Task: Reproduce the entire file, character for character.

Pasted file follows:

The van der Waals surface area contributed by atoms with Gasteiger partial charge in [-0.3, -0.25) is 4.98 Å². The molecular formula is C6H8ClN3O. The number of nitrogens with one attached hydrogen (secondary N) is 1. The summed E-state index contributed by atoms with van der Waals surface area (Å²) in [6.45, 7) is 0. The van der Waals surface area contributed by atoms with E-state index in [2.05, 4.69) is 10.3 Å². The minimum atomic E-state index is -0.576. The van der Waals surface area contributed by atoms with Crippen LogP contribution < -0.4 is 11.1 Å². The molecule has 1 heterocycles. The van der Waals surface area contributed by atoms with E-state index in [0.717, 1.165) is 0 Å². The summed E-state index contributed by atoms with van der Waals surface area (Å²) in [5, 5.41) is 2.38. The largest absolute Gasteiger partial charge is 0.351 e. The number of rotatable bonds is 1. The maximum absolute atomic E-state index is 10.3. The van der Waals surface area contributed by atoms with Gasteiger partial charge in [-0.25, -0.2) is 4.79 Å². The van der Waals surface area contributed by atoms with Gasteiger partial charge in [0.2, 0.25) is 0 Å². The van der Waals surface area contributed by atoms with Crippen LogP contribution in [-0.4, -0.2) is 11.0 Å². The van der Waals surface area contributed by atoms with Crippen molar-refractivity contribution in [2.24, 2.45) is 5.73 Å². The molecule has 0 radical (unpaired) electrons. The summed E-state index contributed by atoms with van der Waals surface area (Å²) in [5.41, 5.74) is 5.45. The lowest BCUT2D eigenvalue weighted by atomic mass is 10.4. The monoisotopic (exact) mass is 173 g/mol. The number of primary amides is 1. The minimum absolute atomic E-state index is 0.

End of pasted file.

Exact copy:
The van der Waals surface area contributed by atoms with Gasteiger partial charge in [-0.3, -0.25) is 4.98 Å². The molecular formula is C6H8ClN3O. The number of nitrogens with one attached hydrogen (secondary N) is 1. The summed E-state index contributed by atoms with van der Waals surface area (Å²) in [6.45, 7) is 0. The van der Waals surface area contributed by atoms with E-state index in [2.05, 4.69) is 10.3 Å². The minimum atomic E-state index is -0.576. The van der Waals surface area contributed by atoms with Crippen LogP contribution < -0.4 is 11.1 Å². The molecule has 1 heterocycles. The van der Waals surface area contributed by atoms with E-state index in [0.717, 1.165) is 0 Å². The summed E-state index contributed by atoms with van der Waals surface area (Å²) in [5, 5.41) is 2.38. The largest absolute Gasteiger partial charge is 0.351 e. The number of rotatable bonds is 1. The maximum absolute atomic E-state index is 10.3. The van der Waals surface area contributed by atoms with Gasteiger partial charge in [-0.25, -0.2) is 4.79 Å². The van der Waals surface area contributed by atoms with Gasteiger partial charge in [0.2, 0.25) is 0 Å². The van der Waals surface area contributed by atoms with Crippen LogP contribution in [-0.4, -0.2) is 11.0 Å². The van der Waals surface area contributed by atoms with Crippen molar-refractivity contribution in [2.24, 2.45) is 5.73 Å². The molecule has 0 radical (unpaired) electrons. The summed E-state index contributed by atoms with van der Waals surface area (Å²) in [5.41, 5.74) is 5.45. The lowest BCUT2D eigenvalue weighted by atomic mass is 10.4. The monoisotopic (exact) mass is 173 g/mol. The number of primary amides is 1. The minimum absolute atomic E-state index is 0.